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Accurate Water-Cut Measurement for Thermal Operations

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Accurate Water-Cut Measurement for Thermal Operations 2016-10-25T11:54:16+00:00


Accurate Water-Cut Measurement for Thermal Operations

Kantzas, A.

Presented at the ISA Calgary Show, April 23, 2015.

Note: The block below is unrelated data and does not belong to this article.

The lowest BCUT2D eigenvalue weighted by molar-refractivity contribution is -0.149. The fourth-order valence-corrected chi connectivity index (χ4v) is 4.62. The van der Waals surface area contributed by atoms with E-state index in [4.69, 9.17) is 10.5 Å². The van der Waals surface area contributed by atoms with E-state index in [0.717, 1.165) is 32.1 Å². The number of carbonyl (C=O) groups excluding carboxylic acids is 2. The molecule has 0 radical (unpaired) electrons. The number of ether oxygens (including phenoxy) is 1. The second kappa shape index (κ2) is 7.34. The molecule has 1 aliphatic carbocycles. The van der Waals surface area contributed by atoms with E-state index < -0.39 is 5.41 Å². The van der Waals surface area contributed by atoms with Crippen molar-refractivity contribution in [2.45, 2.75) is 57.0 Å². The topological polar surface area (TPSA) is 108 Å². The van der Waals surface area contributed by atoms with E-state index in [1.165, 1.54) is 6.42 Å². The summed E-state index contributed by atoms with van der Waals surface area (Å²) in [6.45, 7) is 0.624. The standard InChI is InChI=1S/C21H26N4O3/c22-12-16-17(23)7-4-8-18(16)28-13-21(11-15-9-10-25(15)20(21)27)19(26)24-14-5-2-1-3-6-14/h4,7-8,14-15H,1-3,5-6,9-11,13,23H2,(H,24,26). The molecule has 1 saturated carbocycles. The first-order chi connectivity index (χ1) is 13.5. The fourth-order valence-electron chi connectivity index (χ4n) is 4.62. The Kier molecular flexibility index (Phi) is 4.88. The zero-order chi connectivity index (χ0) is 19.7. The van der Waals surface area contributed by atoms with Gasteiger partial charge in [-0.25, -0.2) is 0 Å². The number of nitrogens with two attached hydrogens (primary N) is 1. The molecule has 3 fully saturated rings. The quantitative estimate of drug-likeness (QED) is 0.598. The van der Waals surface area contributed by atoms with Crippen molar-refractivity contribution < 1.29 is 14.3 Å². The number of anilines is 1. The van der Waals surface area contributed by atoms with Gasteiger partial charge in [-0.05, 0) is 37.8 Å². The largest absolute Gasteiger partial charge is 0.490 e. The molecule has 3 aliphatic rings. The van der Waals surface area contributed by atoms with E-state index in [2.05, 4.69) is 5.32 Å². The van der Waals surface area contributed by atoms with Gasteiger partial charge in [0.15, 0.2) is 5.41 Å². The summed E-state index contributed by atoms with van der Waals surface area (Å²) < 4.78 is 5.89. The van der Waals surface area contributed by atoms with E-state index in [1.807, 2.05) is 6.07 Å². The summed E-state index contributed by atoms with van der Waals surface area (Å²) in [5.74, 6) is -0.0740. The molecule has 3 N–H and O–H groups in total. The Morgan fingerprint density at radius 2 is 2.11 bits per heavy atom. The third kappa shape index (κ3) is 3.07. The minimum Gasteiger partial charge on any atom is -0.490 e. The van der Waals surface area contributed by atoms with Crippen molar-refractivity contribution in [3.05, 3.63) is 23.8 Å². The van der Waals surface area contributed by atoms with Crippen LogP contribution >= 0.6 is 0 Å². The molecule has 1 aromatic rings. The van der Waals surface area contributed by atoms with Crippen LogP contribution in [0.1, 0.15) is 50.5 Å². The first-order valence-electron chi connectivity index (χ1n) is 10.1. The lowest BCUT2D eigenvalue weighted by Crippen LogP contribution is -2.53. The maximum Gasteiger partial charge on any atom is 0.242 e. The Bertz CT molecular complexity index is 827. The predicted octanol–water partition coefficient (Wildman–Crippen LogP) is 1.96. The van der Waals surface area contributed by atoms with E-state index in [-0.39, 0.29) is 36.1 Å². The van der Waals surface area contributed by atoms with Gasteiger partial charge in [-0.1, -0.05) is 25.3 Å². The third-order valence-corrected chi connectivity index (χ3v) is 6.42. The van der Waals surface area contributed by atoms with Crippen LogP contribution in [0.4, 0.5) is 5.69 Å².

Measurement of the water-cut (the water fraction) of the produced emulsion is necessary for oil producers in determining their daily oil production. Typically water-cuts are routinely measured by manual sampling of the emulsion and then analyzed by methods which may include spinning the sample in a centrifuge onsite to separate the oil from water, or sending the samples to a commercial lab. Magnetic resonance (MR) technology has been applied to address this problem and it has advantages over other existing technologies. MR is a well-established technology in chemical and medical applications. When applied to analyze oil and emulsions with water, it has proven to be fast, reliable and accurate, compared to Dean-Stark analysis, for determining water-cut. MR has been incorporated into the design of an online instrument to measure water-cut in produced oil-water emulsion streams. This technology is insensitive to changes in salinity of the fluids, which is a problem for other technologies in measuring water-cuts. The instrument described in this paper operates on a slipstream, or by-pass, of flow of the produced emulsion that is taken off a main flow line. For a given MR measurement the flow in the by-pass loop is held stationary for the measurement which takes about 2 minutes. The heart of the instrument employs a non-intrusive electrical coil and a permanent magnet surrounding the instrument pipe. Magnetic Resonance technology detects electro-magnetic signals from both the water and the oil components in the fluid. The main advantages of the MR water-cut meter are: i) relatively fast (2 minutes to measure) and accurate water-cuts near the well head, ii) high frequency of measurement (every 5 minutes) on a continuous basis without the need for manual sample collection, iii) ability to monitor directly the water, oil and gas fractions in the production stream.

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